Studies show that Bai Shao’s anti-inflammatory action is due to its ability to inhibit proinflammatory cytokines. It also induces the production of antioxidants and is traditionally thought to improve skin elasticity.
Bai Shao is less “cold” than Chi Shao, but it is also “bitter.” Small discrepancies like this help a TCM dermatologist know when to choose which herb to match with a patient’s particular pattern of eczema or other inflammatory skin condition.
Mu Dan Pi – Peony Root Bark
Also called Cordex Moutan, is the peeled root bark of the Paeonia Suffruticosa. It is often used to treat inflammation and allergies. It clears heat from the blood and nutrient system (meaning it addresses a much deeper level of heat in the body often associated with extreme erythema), activates the blood, removes blood stagnation (or promotes circulation), and drains pus and reduces swelling. Mu Dan Pi is “cool” and “bitter.”
In dermatology, it is often combined with Chi Shao to address widespread maculopapular skin rashes occurring in conditions like eczema, psoriasis, rosacea, and acne. Because the herb also travels along the Liver Meridian, it is also great for headaches, eye pain, flank pain, flushing, and dysmenorrhea.
Any part of the peony plant contains phytochemicals that may slow blood clotting. That’s why these herbs are contraindicated for people with bleeding disorders, those who are on blood thinners – including aspirin, and before or after surgery. They also may induce uterine contractions, so they are also contraindicated when pregnant or nursing. Tell your practitioner if you have any liver disorders, as prolonged use of herbs in the peony family may be contraindicated in your case.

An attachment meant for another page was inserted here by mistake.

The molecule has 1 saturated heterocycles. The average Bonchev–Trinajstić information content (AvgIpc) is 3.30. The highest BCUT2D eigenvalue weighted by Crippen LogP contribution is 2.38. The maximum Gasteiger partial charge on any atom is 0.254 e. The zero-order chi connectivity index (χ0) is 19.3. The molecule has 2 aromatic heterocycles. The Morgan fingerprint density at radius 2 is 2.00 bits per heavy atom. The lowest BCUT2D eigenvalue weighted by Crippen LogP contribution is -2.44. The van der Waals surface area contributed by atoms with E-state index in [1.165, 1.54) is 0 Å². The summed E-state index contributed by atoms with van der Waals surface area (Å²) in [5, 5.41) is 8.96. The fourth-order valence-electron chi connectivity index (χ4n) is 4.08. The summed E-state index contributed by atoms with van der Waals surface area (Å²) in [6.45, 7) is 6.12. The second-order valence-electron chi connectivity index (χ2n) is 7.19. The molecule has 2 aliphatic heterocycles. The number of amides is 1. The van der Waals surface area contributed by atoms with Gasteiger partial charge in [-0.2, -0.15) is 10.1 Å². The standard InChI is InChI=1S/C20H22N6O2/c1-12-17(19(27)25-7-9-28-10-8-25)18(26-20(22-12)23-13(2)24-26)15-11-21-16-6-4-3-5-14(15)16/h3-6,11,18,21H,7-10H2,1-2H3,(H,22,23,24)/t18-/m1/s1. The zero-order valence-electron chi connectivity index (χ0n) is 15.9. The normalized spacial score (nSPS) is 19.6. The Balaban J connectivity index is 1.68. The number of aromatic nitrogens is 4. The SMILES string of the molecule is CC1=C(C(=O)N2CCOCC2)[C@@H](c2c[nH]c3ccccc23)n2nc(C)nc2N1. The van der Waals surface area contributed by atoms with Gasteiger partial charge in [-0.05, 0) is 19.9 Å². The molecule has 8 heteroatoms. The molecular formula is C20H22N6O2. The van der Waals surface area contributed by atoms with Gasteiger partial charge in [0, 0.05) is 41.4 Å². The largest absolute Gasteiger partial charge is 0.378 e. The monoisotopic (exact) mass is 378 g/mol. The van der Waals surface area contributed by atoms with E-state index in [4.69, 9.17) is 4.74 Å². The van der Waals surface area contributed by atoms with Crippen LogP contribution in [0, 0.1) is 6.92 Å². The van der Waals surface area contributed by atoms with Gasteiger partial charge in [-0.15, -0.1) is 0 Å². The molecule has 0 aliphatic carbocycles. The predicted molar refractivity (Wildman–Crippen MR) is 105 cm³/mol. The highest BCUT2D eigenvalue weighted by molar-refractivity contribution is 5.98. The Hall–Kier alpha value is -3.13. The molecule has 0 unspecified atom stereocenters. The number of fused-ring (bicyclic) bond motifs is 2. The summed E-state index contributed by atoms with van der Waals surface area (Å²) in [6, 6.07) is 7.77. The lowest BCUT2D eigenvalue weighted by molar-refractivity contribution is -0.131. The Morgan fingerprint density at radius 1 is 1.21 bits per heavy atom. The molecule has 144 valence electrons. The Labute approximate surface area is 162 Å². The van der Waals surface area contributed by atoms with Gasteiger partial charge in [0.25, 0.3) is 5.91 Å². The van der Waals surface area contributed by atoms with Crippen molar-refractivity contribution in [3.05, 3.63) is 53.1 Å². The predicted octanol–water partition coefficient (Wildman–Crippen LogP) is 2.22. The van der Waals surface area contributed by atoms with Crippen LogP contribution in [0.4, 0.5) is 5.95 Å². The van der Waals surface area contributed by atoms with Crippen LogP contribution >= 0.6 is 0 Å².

Now that you know how useful and powerful the peony can be for dermatological conditions, we hope you will have a whole new appreciation for this beautiful flower as you enjoy them this spring!
Note: Remember that in TCM, a trained practitioner can accurately diagnose and make well-considered herb choices and combinations to address the specific and unique condition of each individual. They are also well-versed in any contraindication of each herb. For these reasons, self-diagnosing and self-prescribing Chinese herbs for medical conditions without such expertise is not advised.
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About the Author
Olivia Hsu Friedman, LAc, Dipl.OM, DACM, Cert. TCMDerm, is the owner of Amethyst Holistic Skin Solutions and treats Acne, Eczema, Psoriasis, and TSW. Olivia treats patients via video conferencing using only herbal medicine. Olivia is Chair of the Board of Directors of the American Society of Acupuncturists, serves on the Advisory Board of LearnSkin, and is a faculty member of the Chicago Integrative Eczema Group sponsored by the National Eczema Association.